This case was one of the most highly publicized cases of the ’30s and ninety years later is a fascinating study when it comes to the tax crimes and the law of evidence. U. S. Attorney George E. Q. Johnson agreed to a deal that he hoped might result in the judge giving Capone a couple of years in prison, but Judge Wilkerson struck it down with righteous indignation. Having been aware of the deal all along, he saw right through it, recognizing that it amounted to nothing more than a reduced sentence for a criminal who had managed to circumvent earlier brushes with the criminal justice system. On the second day of the trial, Judge Wilkerson overruled objections that a lawyer could not confess for his client, saying that anyone making a statement to the government did so at his own risk. Wilkerson ruled that the 1930 letter from Capone’s lawyer to federal authorities could be admitted into evidence.
What did this mean for Capone? Evidence that Capone admitted that he failed to report gross income and failed to pay taxes during earlier negotiations with the government was admissible at trial for the jury to consider. Much was later made of other evidence, such as witnesses and ledgers, but these only implied Capone’s control rather than concretely proving it. The ledgers were inadmissible on grounds of statute of limitations, but Capone’s lawyers surprisingly failed to make the necessary objection. Instead, they ran with the defense of gambling losses which did not even put a dent in the government’s case-in-chief. Judge Wilkerson allowed Capone’s spending to be presented at great length. There was no doubt that Capone spent vast sums but, legally speaking, the case against him centered on the size of his income.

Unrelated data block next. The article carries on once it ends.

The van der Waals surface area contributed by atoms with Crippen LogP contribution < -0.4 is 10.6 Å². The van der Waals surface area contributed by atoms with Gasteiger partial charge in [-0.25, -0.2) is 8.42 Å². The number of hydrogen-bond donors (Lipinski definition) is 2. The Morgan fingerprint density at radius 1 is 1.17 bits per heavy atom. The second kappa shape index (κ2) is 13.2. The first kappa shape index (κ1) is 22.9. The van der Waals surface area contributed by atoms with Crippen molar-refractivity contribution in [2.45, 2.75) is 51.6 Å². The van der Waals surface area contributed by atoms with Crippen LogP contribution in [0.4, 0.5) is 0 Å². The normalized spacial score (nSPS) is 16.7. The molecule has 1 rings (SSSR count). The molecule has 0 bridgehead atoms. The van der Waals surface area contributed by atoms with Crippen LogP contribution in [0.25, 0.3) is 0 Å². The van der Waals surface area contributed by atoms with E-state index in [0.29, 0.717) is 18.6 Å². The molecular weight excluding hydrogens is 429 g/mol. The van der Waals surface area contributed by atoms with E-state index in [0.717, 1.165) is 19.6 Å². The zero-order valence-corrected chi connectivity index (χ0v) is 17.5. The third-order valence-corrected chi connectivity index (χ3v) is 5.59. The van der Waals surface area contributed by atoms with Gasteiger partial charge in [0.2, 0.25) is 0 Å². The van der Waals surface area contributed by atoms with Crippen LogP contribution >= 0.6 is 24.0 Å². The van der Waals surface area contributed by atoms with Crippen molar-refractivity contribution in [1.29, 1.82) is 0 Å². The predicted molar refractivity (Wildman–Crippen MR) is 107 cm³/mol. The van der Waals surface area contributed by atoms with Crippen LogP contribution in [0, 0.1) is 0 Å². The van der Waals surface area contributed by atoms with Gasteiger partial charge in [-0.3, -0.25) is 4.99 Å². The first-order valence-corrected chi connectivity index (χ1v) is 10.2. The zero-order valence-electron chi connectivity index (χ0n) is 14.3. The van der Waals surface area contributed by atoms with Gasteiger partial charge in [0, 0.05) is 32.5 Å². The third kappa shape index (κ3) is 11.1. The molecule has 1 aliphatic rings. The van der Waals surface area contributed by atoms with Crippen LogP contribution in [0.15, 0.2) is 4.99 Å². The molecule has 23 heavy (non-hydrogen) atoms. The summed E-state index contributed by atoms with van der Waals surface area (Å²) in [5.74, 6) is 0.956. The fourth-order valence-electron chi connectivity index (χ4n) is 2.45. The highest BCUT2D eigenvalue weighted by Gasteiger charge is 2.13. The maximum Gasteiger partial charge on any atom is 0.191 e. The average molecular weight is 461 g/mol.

The rest is history. On October 17, Capone was convicted and one week later, sentenced to 11 years in federal prison. Talk about swift justice! He was fined $50,000 plus $7,692 for court costs, and was held liable for $215,000 plus interest due on his back taxes. The contempt of court sentence was served concurrently. A little known side-story emerged in the aftermath of Capone’s conviction. Not one to go down without a fight, Capone fired his defense team and replaced them with defense attorneys who specialized in tax law, a decision that he should have made from the “get go.” These Washington-based tax experts filed a writ of habeas corpusbased on a Supreme Court ruling that tax evasion was not fraud. If successful, this meant that Capone would have been convicted on charges relating to years that were outside the time limit for prosecution.
While this was a clever argument, it was too little to late. The appellate judge denied the appeal of not only Capone’s conviction but also his sentence, interpreting the law in such a way that the time that Capone had spent in Miami was subtracted from the age of the offenses.
Whichever way you look at it, Capone’s story had a sad ending. Just a few years into his decade-long prison sentence, he began to show signs of dementia and became increasingly debilitated before being released on parole. Capone had been incarcerated for nearly eight years. On January 25, 1947, Capone died of cardiac arrest after suffering a stroke.